Explainable AI (XAI) doesn't explain enough: Causal AI unlocks true explainability
9 min read
The EU recently inked a proposal for wide-ranging new legislation pertaining to the use of AI in the union. causaLens has provided expert commentary on this incoming regulation for several major, international news outlets. Please find answers to a number of frequently asked questions.
The EU published a draft proposal for its new legislation that aims to tackle the usage of artificial intelligence and machine learning models within the union. Any company that deploys models that are considered high risk will be held accountable. Companies breaching the rules face fines of up to 6% of their global turnover or €30 million ($36 million), whichever is the higher figure.
The definition of “high risk” in the proposal is a bit nebulous — something that’s attracted criticism from some quarters. AI systems that could potentially have catastrophic consequences for the health and safety of citizens are identified in the proposal as high risk. As are AI models that can impinge on individuals’ rights or significantly alter the course of their lives. Examples include AI deployed in machinery or transportation, personal identification models, HR AI systems, credit scoring algorithms, and AI for law enforcement.
On financial services, we foresee that any model used within the retail business will be subject to these regulations. Including:
First, you need to determine whether your models should be classified as high risk or not. This is not a straightforward exercise. Model owners should err on the side of caution, given the substantial penalties that may exist for lack of disclosure. If you are still unsure, please don’t hesitate to contact us, we can help with the assessment on a case by case basis.
The following steps should be taken, as a minimum:
The regulation is unclear. We would strongly advise businesses to be on the safe side and not just rely on SHAP values, which might lead to large fines. (See question below).
Fines of up to 30 million euros ($36 million) or 6% revenue, whichever is greater. There are also less tangible but perhaps equally significant reputation risks to consider.
The proposed regulations are extremely wide-ranging and are likely to impact many AI applications.
Here is a simple example: A bank that is issuing mortgages develops an AI tool to decide on the rate to charge their customers. This tool will take a lot of data as input, including zip code and financial information for the client. While ethnicity isn’t necessarily used as input, the model may end up being judged to be discriminatory because neighborhood is used as a proxy for race.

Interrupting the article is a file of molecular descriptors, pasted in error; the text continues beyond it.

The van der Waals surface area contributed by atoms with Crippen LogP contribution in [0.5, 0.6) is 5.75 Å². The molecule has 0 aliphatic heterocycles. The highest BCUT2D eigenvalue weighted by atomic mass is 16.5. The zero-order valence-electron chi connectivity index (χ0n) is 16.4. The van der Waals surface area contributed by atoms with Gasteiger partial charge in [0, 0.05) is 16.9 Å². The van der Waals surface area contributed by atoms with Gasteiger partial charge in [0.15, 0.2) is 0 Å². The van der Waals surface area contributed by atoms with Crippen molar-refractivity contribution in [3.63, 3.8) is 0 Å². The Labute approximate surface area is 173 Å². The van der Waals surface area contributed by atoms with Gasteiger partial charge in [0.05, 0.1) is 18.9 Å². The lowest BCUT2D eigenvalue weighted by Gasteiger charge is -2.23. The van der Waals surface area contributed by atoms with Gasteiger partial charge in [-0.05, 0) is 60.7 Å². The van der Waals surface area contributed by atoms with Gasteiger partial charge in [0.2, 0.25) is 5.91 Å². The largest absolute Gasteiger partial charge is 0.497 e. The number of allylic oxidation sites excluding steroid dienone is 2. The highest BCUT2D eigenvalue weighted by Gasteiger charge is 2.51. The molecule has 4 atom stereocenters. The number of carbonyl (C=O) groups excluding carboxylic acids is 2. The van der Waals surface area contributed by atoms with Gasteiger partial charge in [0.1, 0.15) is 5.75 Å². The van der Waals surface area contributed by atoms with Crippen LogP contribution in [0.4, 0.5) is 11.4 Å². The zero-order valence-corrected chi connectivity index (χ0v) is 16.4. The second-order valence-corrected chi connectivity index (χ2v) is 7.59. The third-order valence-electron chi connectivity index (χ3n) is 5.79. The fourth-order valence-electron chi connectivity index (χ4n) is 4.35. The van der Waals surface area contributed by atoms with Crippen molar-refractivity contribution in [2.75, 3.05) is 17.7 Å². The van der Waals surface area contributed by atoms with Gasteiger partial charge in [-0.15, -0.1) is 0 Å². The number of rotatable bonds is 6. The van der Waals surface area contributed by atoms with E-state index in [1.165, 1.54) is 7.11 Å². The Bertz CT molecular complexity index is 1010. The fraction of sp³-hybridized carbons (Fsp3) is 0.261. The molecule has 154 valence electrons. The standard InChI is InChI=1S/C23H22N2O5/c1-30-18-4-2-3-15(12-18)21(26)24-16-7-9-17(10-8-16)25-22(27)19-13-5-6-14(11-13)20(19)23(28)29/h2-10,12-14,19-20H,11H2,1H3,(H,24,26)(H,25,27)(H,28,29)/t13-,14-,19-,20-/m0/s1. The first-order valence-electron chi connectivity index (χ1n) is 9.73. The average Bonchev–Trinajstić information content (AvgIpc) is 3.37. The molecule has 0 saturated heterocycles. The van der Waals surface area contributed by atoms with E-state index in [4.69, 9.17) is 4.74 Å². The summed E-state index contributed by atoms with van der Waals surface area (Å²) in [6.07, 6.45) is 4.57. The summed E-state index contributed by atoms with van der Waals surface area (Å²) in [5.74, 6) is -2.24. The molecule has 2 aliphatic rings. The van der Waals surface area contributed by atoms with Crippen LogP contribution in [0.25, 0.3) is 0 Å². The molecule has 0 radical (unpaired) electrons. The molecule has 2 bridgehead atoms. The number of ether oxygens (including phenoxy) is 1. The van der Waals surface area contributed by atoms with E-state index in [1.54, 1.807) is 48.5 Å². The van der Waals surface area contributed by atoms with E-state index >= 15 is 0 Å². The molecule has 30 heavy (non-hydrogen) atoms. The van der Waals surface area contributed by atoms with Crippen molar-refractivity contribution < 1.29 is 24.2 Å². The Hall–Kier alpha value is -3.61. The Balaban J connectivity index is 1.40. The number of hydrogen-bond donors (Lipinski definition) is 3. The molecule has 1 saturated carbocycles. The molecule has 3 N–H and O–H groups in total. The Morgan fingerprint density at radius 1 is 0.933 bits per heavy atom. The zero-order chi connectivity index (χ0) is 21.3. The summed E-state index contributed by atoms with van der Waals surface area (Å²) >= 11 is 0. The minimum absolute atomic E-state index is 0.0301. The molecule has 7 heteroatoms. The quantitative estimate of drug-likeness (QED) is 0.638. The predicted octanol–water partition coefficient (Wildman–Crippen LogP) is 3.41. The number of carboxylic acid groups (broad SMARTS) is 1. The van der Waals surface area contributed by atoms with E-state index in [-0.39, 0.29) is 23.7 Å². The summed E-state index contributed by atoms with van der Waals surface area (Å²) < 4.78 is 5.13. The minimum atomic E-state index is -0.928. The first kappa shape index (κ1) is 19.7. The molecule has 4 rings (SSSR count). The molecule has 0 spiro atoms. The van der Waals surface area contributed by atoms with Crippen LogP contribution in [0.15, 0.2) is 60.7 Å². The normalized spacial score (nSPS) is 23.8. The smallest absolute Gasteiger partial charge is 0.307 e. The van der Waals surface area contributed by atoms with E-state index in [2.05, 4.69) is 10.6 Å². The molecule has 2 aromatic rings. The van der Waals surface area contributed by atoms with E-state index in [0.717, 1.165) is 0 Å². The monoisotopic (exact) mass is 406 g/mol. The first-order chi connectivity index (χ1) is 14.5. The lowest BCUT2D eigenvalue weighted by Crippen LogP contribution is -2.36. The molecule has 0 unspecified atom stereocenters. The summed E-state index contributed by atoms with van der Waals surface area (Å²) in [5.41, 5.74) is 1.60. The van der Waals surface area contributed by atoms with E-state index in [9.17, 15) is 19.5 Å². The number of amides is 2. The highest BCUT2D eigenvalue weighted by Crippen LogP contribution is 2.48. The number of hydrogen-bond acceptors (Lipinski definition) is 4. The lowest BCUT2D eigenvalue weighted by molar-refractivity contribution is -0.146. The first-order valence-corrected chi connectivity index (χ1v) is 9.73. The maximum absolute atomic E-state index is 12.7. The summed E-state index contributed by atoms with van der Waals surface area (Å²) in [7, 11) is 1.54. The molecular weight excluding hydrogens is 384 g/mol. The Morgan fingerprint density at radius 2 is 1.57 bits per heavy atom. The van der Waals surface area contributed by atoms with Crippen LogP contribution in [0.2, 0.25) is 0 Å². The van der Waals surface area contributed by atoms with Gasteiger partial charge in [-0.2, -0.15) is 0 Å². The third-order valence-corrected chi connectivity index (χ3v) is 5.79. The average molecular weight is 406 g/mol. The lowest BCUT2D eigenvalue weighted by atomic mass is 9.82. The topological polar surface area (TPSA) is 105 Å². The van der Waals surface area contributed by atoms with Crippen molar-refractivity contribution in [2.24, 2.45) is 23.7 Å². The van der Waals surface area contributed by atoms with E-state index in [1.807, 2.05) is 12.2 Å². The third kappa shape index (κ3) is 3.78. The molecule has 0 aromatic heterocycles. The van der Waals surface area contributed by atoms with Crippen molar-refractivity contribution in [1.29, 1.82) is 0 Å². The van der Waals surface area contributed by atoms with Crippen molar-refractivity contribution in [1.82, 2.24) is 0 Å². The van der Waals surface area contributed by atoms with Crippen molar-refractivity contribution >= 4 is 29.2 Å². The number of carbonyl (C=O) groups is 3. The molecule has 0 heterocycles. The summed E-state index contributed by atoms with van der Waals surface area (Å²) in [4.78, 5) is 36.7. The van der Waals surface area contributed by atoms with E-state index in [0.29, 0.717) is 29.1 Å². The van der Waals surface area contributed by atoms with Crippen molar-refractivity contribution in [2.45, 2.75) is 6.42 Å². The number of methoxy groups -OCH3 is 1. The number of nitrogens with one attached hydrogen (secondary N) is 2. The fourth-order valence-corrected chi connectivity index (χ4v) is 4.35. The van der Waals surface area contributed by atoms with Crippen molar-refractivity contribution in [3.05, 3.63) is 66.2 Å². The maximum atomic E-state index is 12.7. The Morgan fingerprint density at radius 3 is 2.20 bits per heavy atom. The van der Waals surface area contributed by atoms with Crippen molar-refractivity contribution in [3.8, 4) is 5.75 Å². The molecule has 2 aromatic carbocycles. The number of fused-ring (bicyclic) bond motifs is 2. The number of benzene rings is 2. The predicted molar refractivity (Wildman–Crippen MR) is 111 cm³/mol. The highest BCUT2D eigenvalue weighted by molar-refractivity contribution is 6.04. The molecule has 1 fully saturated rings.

There are many similar documented examples of models used in production that, purely by lack of oversight, end up posing ethical risks or behaving not as intended.
It depends how you approach the requirements.
It’s likely that your existing data science team is not set up to meet all the requirements. You need to be able to explain all your models in deployment, at length and coherently, to government workers. You need a database of all models used by the company. You need stress tests, unit tests and explainability reports, and you need to know where and how your models are used. Meeting these requirements with your existing human resource and tech capability is likely to be very expensive, time-consuming and difficult.
For companies operating in the financial services, these regulations are expected to be more restrictive than the usual SR11-7 requirements – as they cover elements that are specific to ML models.
The liability lies with the organization using the software. Even if a company buys software from a third party software provider, it will be legally and financially responsible.
Even the simplest models seem to fall within the scope of the regulations. See the extract below:
ARTIFICIAL INTELLIGENCE TECHNIQUES AND APPROACHES
a. Machine learning approaches, including supervised, unsupervised and reinforcement learning, using a wide variety of methods including deep learning;
b. Logic- and knowledge-based approaches, including knowledge representation, inductive (logic) programming, knowledge bases, inference/deductive engines, (symbolic) reasoning and expert systems;
c. Statistical approaches, Bayesian estimation, search and optimization methods.
As with GDPR, if your model impacts EU markets or citizens then you fall within the scope of the legislation.
Causal AI is truly explainable. Its decisions and predictions can be explained to regulators and other stakeholders in language they can understand. Unlike pseudo-explainable SHAP methods, causal models can be pre-loaded with a set of core assumptions and principles that cannot be violated in deployment. This makes them less vulnerable to adversarial attacks and unintended failure modes. Causal models also enable model owners to eliminate implicit biases, whereas conventional models exacerbate biases. Discrimination is ultimately causal, not correlational, and it takes a causal model to remedy.
Checking whether a model discriminates against gender takes more than switching the “gender” field from Male to Female – we need to understand as well that being Male/Female ends up being causally related to other variables which serve as input for the model. Understanding the whole landscape of causal relationships is key to addressing biases in ML models.
In addition, the Causal AI Enterprise Platform has a built-in model governance framework. It includes a model library with audit tools, the ability to automatically: stress test models, generate unit tests and explainability reports. It provides a straightforward way to deploy models so they can be accounted for, having all models in the same place through our deployment framework and ability to monitor them live in production.
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